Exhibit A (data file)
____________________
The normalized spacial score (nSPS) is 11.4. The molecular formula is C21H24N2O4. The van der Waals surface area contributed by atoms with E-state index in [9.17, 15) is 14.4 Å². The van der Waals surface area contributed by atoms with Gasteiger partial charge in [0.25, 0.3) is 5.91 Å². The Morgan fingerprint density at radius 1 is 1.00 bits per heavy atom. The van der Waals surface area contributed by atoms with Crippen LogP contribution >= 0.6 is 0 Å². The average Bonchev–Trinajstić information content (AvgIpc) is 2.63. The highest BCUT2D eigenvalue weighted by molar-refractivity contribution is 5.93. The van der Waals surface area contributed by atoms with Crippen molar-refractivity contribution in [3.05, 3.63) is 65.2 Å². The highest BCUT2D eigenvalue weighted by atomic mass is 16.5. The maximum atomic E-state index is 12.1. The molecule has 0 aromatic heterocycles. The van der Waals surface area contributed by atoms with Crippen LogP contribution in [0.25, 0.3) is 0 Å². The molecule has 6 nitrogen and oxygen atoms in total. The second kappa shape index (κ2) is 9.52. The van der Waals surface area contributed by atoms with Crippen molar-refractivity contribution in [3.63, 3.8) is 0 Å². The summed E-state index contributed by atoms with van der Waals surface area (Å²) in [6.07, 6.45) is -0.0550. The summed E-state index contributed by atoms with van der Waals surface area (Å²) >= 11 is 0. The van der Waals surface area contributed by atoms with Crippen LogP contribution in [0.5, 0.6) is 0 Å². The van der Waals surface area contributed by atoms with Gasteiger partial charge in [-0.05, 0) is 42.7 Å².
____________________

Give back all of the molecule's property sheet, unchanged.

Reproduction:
The normalized spacial score (nSPS) is 11.4. The molecular formula is C21H24N2O4. The van der Waals surface area contributed by atoms with E-state index in [9.17, 15) is 14.4 Å². The van der Waals surface area contributed by atoms with Gasteiger partial charge in [0.25, 0.3) is 5.91 Å². The Morgan fingerprint density at radius 1 is 1.00 bits per heavy atom. The van der Waals surface area contributed by atoms with Crippen LogP contribution >= 0.6 is 0 Å². The average Bonchev–Trinajstić information content (AvgIpc) is 2.63. The highest BCUT2D eigenvalue weighted by molar-refractivity contribution is 5.93. The van der Waals surface area contributed by atoms with Crippen molar-refractivity contribution in [3.05, 3.63) is 65.2 Å². The highest BCUT2D eigenvalue weighted by atomic mass is 16.5. The maximum atomic E-state index is 12.1. The molecule has 0 aromatic heterocycles. The van der Waals surface area contributed by atoms with Crippen LogP contribution in [0.25, 0.3) is 0 Å². The molecule has 6 nitrogen and oxygen atoms in total. The second kappa shape index (κ2) is 9.52. The van der Waals surface area contributed by atoms with Crippen molar-refractivity contribution in [3.63, 3.8) is 0 Å². The summed E-state index contributed by atoms with van der Waals surface area (Å²) in [6.07, 6.45) is -0.0550. The summed E-state index contributed by atoms with van der Waals surface area (Å²) >= 11 is 0. The van der Waals surface area contributed by atoms with Crippen LogP contribution in [0.5, 0.6) is 0 Å². The van der Waals surface area contributed by atoms with Gasteiger partial charge in [-0.05, 0) is 42.7 Å².